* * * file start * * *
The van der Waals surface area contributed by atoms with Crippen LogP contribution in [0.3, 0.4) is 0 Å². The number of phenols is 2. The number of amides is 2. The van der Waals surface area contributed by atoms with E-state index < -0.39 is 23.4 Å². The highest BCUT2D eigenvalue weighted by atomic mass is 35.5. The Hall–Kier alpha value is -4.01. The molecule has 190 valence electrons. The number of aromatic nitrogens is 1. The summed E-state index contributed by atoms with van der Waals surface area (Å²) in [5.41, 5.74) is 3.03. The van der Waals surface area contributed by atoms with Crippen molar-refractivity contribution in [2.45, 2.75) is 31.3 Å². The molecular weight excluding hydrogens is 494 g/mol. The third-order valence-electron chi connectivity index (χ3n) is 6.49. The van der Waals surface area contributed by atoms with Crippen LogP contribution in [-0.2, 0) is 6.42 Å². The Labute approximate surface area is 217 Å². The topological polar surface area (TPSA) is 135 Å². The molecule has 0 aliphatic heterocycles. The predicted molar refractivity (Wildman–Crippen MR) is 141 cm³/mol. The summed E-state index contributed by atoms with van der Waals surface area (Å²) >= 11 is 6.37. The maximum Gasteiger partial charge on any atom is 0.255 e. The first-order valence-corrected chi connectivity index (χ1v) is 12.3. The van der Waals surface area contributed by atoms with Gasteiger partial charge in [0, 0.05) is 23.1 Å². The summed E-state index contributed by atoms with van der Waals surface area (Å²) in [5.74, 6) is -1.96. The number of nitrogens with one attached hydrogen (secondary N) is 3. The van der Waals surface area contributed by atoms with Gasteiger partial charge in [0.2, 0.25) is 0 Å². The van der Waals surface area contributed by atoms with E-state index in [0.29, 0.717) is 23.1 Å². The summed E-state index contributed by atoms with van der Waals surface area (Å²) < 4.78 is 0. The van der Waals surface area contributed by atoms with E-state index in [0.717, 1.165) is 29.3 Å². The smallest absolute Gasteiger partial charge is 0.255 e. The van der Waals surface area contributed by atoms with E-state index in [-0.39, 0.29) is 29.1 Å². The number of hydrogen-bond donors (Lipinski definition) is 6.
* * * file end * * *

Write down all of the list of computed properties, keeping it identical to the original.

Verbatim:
The van der Waals surface area contributed by atoms with Crippen LogP contribution in [0.3, 0.4) is 0 Å². The number of phenols is 2. The number of amides is 2. The van der Waals surface area contributed by atoms with E-state index < -0.39 is 23.4 Å². The highest BCUT2D eigenvalue weighted by atomic mass is 35.5. The Hall–Kier alpha value is -4.01. The molecule has 190 valence electrons. The number of aromatic nitrogens is 1. The summed E-state index contributed by atoms with van der Waals surface area (Å²) in [5.41, 5.74) is 3.03. The van der Waals surface area contributed by atoms with Crippen molar-refractivity contribution in [2.45, 2.75) is 31.3 Å². The molecular weight excluding hydrogens is 494 g/mol. The third-order valence-electron chi connectivity index (χ3n) is 6.49. The van der Waals surface area contributed by atoms with Crippen LogP contribution in [-0.2, 0) is 6.42 Å². The Labute approximate surface area is 217 Å². The topological polar surface area (TPSA) is 135 Å². The molecule has 0 aliphatic heterocycles. The predicted molar refractivity (Wildman–Crippen MR) is 141 cm³/mol. The summed E-state index contributed by atoms with van der Waals surface area (Å²) >= 11 is 6.37. The maximum Gasteiger partial charge on any atom is 0.255 e. The first-order valence-corrected chi connectivity index (χ1v) is 12.3. The van der Waals surface area contributed by atoms with Gasteiger partial charge in [0, 0.05) is 23.1 Å². The summed E-state index contributed by atoms with van der Waals surface area (Å²) in [5.74, 6) is -1.96. The number of nitrogens with one attached hydrogen (secondary N) is 3. The van der Waals surface area contributed by atoms with Gasteiger partial charge in [0.2, 0.25) is 0 Å². The van der Waals surface area contributed by atoms with E-state index in [0.29, 0.717) is 23.1 Å². The summed E-state index contributed by atoms with van der Waals surface area (Å²) < 4.78 is 0. The van der Waals surface area contributed by atoms with E-state index in [0.717, 1.165) is 29.3 Å². The smallest absolute Gasteiger partial charge is 0.255 e. The van der Waals surface area contributed by atoms with E-state index in [-0.39, 0.29) is 29.1 Å². The number of hydrogen-bond donors (Lipinski definition) is 6.